You ask if I can forgive myself? I can forgive myself…
And so begins The Truth is a Cave in the Black Mountains, a haunting story of family, the otherworld, and a search for hidden treasure. This gorgeous full-colour illustrating book was born of a unique collaboration between Sunday Times best-selling author Neil Gaiman and renowned artist Eddie Campbell, who brought to vivid life the characters and landscape of Gaiman’s award-winning story. In this volume, the talents and vision of two great creative geniuses come together in a glorious explosion of colour and shadow, memory and regret, vengeance and, ultimately, love.
The Truth is a Cave in the Black Mountains is less a novellette than a sort of form-defying artistic project; as Gaiman’s afterword says, it’s unlike anything he’s done before. That doesn’t mean that it’s immune to review, though!
The Truth is a Cave in the Black Mountains is a simple little folk tale, essentially, with the traditional Gaiman darkness at its core, in this case on a number of levels. Indeed, in some ways, this comes from the same place as Stardust; a fairytale for both children and adults, which tells essential human truths and looks at basic human actions and motivations. The story feels like it should be much older than it is, tapping as it does into standard Scottish folkloric themes like reaving, otherworldly beings, feuds and the mysteries of Scotland; it’s a mark of Gaiman’s ability as a writer that he manages to pull that off with a story that is in fact very new. It’s a quality aided by Campbell’s art, which uses traditional Scottish imagery – the misty line of mountains, say, or the tartan – without ever touching kitsch, and just far enough from realism to be somewhat dreamlike in its qualities, especially in the way it can highlight elements of the story.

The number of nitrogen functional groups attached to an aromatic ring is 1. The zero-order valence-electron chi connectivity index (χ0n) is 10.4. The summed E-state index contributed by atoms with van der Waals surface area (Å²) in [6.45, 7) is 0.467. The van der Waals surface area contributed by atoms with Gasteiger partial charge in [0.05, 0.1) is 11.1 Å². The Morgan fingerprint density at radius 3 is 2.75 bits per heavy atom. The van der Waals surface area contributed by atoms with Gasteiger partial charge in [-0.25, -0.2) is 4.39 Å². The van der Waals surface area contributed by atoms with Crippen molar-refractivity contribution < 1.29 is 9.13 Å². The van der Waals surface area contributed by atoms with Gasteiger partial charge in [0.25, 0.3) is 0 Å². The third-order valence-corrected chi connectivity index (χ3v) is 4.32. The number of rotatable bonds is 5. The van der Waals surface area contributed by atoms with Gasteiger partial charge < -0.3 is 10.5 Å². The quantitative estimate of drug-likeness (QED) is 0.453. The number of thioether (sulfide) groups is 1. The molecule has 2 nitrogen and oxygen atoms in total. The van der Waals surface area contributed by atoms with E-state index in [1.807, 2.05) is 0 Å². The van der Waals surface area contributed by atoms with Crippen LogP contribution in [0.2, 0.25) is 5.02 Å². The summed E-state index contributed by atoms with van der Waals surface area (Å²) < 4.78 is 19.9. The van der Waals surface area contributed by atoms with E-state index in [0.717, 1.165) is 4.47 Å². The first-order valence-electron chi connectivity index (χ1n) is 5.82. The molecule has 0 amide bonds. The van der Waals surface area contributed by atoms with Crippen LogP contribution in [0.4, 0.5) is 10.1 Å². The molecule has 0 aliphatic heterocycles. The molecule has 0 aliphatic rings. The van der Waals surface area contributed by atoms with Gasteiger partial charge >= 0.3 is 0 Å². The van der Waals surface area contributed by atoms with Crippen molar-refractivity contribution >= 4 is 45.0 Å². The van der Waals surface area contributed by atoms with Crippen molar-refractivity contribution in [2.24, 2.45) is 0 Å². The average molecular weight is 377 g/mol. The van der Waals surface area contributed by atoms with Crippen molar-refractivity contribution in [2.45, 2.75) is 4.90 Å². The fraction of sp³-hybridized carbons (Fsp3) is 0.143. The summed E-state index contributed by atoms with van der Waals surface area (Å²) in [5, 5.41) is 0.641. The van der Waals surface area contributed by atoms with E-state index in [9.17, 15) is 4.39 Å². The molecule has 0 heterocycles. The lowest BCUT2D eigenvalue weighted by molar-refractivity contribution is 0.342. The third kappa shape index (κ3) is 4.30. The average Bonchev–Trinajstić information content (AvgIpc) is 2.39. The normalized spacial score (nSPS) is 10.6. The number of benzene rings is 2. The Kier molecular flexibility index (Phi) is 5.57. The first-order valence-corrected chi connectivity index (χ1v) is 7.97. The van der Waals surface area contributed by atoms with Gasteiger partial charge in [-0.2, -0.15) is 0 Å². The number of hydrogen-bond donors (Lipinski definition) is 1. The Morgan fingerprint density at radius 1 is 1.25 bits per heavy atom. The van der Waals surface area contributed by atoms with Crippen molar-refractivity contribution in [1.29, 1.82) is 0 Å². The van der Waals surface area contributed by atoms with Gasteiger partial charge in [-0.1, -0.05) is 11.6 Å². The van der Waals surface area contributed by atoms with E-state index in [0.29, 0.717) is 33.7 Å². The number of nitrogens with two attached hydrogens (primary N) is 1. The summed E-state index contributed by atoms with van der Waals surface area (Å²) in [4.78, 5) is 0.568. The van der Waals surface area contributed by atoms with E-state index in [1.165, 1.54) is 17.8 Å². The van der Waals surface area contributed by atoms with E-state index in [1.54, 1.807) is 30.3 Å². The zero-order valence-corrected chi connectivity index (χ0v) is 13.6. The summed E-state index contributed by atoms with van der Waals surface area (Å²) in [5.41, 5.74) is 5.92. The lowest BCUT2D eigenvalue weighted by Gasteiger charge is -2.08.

That story unfolds slowly, moving backwards and forwards at once, laying out what lies behind as it moves to an almost inevitable conclusion; indeed, The Truth is a Cave in the Black Mountains has something like the famous ring structure of the Homeric epics, but also a kind of karmic logic to it. Gaiman doesn’t use it to moralise but to tell a powerful and effective story; that story works in part because of its structure which relies on mystery, secrecy and withheld information, and Gaiman is a master of those qualities.
The place this beautiful work falls down is, unfortunately, when it combines art and words. The Truth is a Cave in the Black Mountains is beautiful when art and prose are side by side, but when it tries to combine direct speech with art in comics-style panels, it gets messier; it breaks the natural reading flow, since it doesn’t fit the flow of the reader, confusing the scenes, needing some serious attention not to content but to layout to decipher the form. Campbell’s art in the panels is still beautiful, and his lettering clear, but the layout really does here not quite work when straightforward prose is interleaved on the same page as panels of dialogue essential to read the prose.
The Truth is a Cave in the Black Mountains is undeniably a beautiful achievement and a wonderful story, but I fear Gaiman and Campbell may have to collaborate on a few more works in this vein before the problems are ironed out.